Further test information about the analysis method and machine used to measure HbA1c levels is available in Excel spreadsheet format in the Downloads page of this product.

Data items

The data items and related output categories for this topic are available in Excel spreadsheet format from the Downloads page of this product.


Points to be considered when interpreting data for this topic include the following:
  • It should be noted that the HbA1c results, on their own, do not satisfy the definition of diabetes in the NHMS. Information about the definitions for measuring diabetes is available from the Diabetes biomarkers topic page of this chapter.
  • HbA1c test results do not confirm a specific diagnosis without consultation with a health professional.
  • Where HbA1c levels indicate a person is at risk of diabetes, prevention interventions might be considered such as lifestyle modifications to achieve HbA1c targets.2
  • The NHMS cut off reference ranges are based on measuring chronic glycemia periodically and this test may be repeated every 3 or 6 months depending on HbA1c levels and upon consultation with a health professional.
  • HbA1c levels are affected by conditions that affect red blood cell survival time or non-enzymatic glycation of haemoglobin.2
  • There are a number of different test methods for measuring HbA1c, which may produce different results. The data from this topic should therefore be used with caution when comparing HbA1c results from other studies using a different test method or equation.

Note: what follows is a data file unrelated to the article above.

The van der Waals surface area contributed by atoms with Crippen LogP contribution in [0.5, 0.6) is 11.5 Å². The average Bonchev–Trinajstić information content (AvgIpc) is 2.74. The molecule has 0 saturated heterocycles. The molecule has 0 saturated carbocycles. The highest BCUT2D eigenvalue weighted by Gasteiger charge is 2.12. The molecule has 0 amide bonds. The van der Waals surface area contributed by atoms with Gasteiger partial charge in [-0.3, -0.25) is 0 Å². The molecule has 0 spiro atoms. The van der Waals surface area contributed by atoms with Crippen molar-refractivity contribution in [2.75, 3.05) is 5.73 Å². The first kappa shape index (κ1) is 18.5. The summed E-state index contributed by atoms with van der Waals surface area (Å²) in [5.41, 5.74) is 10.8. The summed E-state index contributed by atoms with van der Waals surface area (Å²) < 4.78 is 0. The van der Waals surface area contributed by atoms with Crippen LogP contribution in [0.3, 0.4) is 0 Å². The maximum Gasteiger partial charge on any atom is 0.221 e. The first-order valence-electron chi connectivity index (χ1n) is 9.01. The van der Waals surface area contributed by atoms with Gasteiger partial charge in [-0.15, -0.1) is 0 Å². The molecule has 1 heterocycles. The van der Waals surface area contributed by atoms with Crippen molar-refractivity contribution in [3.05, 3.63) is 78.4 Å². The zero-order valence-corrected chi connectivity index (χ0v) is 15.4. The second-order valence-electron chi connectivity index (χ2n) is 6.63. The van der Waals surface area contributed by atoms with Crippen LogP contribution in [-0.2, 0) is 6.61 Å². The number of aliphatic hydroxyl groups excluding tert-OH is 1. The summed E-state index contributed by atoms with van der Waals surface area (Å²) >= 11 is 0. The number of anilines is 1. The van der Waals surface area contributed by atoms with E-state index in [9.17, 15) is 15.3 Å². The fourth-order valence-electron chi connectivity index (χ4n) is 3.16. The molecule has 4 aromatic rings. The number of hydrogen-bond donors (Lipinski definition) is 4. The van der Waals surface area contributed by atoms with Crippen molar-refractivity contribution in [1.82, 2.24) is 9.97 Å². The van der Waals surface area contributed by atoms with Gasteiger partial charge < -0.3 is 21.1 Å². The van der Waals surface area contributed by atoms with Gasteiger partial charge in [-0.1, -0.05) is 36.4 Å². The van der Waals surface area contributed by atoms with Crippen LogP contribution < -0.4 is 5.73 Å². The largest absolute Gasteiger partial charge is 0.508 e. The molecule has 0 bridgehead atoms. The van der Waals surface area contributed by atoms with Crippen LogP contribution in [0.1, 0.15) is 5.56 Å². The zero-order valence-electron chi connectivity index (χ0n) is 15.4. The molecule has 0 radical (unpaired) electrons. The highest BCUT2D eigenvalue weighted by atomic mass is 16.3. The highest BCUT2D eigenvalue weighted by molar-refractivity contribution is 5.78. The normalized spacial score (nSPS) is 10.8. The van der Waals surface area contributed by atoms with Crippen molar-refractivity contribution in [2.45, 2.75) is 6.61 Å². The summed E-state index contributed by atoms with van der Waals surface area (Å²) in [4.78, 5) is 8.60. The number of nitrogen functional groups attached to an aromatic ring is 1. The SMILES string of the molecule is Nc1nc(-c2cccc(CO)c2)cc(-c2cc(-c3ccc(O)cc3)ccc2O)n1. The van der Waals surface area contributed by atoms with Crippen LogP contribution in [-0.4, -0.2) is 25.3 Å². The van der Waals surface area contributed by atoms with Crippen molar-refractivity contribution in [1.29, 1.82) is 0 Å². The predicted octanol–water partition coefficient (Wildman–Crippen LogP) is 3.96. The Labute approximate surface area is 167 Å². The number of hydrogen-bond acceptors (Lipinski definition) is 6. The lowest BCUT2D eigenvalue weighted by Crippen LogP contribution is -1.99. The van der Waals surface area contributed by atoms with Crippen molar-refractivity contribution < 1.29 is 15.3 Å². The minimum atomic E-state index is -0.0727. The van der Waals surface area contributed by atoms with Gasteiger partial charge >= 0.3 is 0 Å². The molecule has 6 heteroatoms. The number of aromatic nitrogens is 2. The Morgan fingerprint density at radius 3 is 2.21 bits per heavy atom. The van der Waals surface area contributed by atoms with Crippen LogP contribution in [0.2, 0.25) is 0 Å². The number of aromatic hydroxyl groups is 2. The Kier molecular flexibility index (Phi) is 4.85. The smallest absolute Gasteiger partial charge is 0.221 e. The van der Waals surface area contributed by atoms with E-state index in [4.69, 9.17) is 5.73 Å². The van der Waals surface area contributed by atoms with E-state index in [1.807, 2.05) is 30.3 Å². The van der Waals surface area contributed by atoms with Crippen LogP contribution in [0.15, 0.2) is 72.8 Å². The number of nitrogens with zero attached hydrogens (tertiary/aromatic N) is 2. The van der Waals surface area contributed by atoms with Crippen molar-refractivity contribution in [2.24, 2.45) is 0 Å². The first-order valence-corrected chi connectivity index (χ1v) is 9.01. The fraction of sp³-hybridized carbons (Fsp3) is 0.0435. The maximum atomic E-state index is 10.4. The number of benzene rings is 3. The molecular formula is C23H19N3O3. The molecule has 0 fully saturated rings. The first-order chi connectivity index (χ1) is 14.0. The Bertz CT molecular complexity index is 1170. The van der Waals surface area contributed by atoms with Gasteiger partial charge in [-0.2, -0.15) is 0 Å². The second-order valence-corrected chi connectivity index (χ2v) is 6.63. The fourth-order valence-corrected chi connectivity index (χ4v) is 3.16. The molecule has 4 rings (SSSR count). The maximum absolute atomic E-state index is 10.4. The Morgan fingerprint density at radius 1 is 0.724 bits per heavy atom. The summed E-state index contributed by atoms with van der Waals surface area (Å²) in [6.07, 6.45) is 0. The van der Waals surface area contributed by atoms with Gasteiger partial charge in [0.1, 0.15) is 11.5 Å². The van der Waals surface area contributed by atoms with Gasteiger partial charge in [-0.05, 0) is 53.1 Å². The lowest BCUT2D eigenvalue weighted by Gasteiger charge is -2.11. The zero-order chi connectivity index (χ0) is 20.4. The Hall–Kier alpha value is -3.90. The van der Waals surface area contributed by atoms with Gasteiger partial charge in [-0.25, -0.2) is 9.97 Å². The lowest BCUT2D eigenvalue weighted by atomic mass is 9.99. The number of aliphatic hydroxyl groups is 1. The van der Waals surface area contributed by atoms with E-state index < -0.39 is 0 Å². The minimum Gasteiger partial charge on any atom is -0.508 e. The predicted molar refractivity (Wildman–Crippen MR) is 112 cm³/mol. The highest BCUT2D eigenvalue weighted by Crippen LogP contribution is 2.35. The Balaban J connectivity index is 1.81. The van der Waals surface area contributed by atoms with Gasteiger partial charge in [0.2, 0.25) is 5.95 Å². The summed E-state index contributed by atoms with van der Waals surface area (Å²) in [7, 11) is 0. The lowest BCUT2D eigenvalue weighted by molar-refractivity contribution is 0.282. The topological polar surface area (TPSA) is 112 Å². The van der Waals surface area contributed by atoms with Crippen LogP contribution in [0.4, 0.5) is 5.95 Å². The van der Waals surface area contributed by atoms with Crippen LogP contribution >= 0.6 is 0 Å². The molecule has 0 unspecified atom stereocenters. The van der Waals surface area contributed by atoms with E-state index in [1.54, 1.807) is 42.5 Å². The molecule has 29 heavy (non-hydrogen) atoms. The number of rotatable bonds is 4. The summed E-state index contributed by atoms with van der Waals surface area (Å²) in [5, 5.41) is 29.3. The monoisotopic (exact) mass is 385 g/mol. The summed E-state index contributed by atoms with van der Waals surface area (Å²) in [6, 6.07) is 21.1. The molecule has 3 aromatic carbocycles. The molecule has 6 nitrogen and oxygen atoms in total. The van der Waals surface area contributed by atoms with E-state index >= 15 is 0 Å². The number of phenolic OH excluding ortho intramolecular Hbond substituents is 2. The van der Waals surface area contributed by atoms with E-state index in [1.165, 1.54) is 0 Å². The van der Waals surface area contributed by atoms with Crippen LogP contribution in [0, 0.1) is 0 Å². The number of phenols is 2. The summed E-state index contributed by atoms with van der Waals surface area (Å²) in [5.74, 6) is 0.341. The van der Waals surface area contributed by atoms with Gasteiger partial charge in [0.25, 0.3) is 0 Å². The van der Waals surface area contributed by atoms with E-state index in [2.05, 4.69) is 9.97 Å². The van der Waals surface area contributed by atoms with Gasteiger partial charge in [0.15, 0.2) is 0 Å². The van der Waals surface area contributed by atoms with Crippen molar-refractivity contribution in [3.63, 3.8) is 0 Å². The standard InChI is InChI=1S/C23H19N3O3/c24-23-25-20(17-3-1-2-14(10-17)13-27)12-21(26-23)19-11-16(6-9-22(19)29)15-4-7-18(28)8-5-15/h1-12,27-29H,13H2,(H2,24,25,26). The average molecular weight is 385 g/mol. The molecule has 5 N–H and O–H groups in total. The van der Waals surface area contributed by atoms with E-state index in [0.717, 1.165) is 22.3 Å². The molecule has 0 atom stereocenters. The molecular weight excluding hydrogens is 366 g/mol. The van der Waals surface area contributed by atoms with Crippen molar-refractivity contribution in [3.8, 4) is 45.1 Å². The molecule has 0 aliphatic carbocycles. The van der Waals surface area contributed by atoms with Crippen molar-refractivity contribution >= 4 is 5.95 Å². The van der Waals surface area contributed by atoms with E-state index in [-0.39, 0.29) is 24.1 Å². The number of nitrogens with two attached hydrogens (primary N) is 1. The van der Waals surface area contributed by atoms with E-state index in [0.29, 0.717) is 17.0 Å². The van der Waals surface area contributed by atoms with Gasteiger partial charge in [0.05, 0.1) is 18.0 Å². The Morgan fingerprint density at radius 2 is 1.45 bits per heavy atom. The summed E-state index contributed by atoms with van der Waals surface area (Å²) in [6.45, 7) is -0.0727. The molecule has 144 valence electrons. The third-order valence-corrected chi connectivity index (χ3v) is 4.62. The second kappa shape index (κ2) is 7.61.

Comparability with other surveys

The NHMS is the first ABS survey to collect biomedical data on diabetes.

Diabetes data has been collected in other non-ABS surveys. However, caution must be taken when interpreting results due to the differences in scope, assay and the instrument used, and any thresholds applied in the final analysis.


1 World Health Organization 2011, Use of Glycated Haemoglobin (HbA1c) in the Diagnosis of Diabetes Mellitus, <http://www.who.int/diabetes/publications/report-hba1c_2011.pdf>, Last accessed 16/07/2013.
2 Michael C d’Emden, Jonathan E Shaw, Peter G Colman, Stephen Colagiuri, Stephen M Twigg, Graham R D Jones, Ian Goodall, Hans G Schneider and N Wah Cheung 2012, The role of HbA1c in the diagnosis of diabetes mellitus in Australia, Medical Journal of Australia, <https://www.mja.com.au/journal/2012/197/4/role-hba1c-diagnosis-diabetes-mellitus-australia>, Last accessed 22/10/2013.
3 Jones GR, Barker G, Goodall I, Schneider HG, Shephard MD, Twigg SM 2011, Change of HbA1c reporting to the new SI units, Medical Journal of Australia, <https://www.mja.com.au/journal/2011/195/1/change-hba1c-reporting-new-si-units.pdf>, Last accessed 22/10/2013.
4 Diabetes Australia 2012, Diabetes Management in General Practice: Guidelines for Type 2 Diabetes, <http://www.diabetesaustralia.com.au/en/For-Health-Professionals/Diabetes-National-Guidelines/>, Last accessed 22/10/2013.